IS A MURDER REALLY NECESSARY?

Apologies for the slightly controversial title, but hopefully you’ll understand that it’s a genuine question. You see, I’m reading quite a lot of Golden Age (between the wars) detective stories at the moment, and almost all of them involve a murder. Modern detective novels are nothing if not worse – they seem to use the philosophy “why have one murder when half a dozen will do?”! Even so, I find myself wondering if devising a grisly demise or three really needs to be a prerequisite for a half decent crime novel.

Sir Arthur Conan Doyle certainly didn’t rely on murders, although he didn’t shy away from them either. Only a few of the stories in his first Sherlock Holmes collection, The Adventures, feature a murder – the rest focus on blackmail, theft and deceit in all its forms and I think the stories are more fun for it. They are certainly more varied and show that there is more to crime than just killing. I have to say I think a well-planned and cleverly executed robbery or theft is as much fun to read about – and probably just as tricky to investigate – as a well-planned and cleverly executed murder, but nobody seems to want to write it.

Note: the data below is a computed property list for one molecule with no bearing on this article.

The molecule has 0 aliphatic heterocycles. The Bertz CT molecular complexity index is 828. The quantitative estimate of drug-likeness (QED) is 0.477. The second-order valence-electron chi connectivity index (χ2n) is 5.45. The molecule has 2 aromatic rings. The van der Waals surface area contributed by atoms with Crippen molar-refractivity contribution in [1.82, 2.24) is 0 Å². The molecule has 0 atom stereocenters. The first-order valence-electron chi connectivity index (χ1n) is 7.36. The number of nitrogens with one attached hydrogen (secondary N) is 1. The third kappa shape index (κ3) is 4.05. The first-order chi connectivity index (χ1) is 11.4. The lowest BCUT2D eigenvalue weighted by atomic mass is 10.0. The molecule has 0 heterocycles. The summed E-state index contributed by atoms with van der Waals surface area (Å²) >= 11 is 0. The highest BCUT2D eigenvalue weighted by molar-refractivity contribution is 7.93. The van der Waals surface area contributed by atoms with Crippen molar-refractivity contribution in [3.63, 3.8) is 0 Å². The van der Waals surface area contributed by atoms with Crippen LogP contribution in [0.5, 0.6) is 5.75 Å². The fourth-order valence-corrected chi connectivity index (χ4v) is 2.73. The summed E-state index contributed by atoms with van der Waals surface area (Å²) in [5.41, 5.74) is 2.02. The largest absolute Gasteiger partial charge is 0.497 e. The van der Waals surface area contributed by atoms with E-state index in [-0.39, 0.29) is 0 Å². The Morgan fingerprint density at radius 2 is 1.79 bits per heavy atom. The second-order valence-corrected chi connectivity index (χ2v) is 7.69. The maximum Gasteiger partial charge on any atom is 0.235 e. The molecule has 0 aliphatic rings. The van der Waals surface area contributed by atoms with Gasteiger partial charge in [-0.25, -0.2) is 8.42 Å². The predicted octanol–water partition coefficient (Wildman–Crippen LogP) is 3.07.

Having now read Martin Edwards’ book The Golden Age of Murder, I think the blame can be laid squarely at the feet of the Detection Club, a group of successful crime novelists (including Agatha Christie and Dorothy L Sayers) who wanted to raise the detective story out of genre fiction and into a realm where it could be appreciated as an art. To a point they succeeded – at her best, few can beat Agatha for spinning a good yarn – but in formulating their “rules” for a good detective story, they did imply that someone had to die, and preferably in the first couple of chapters.

I’m afraid I have to disagree. Aside from the (lately forgotten) gentleman thieves such as Raffles or Lupin, there just aren’t the non-fatal crime novels doing the rounds. Let me give you an example of how thrilling this could be, using a recent well publicised crime as a starting point:

Madame K, the wealthy society hostess, is robbed at gunpoint of her jewels including a large diamond engagement ring. The police have few leads – those they do have quickly go nowhere – and in desperation consult the Great Detective. He reviews the evidence, finds clues in plain sight that the police missed and eventually goes undercover to infiltrate the criminal gang preying on the rich and famous…

I admit it’s got a touch of the Sherlock Holmes about it, but I’m already dying to read this. Anyone out there fancy writing it for me?

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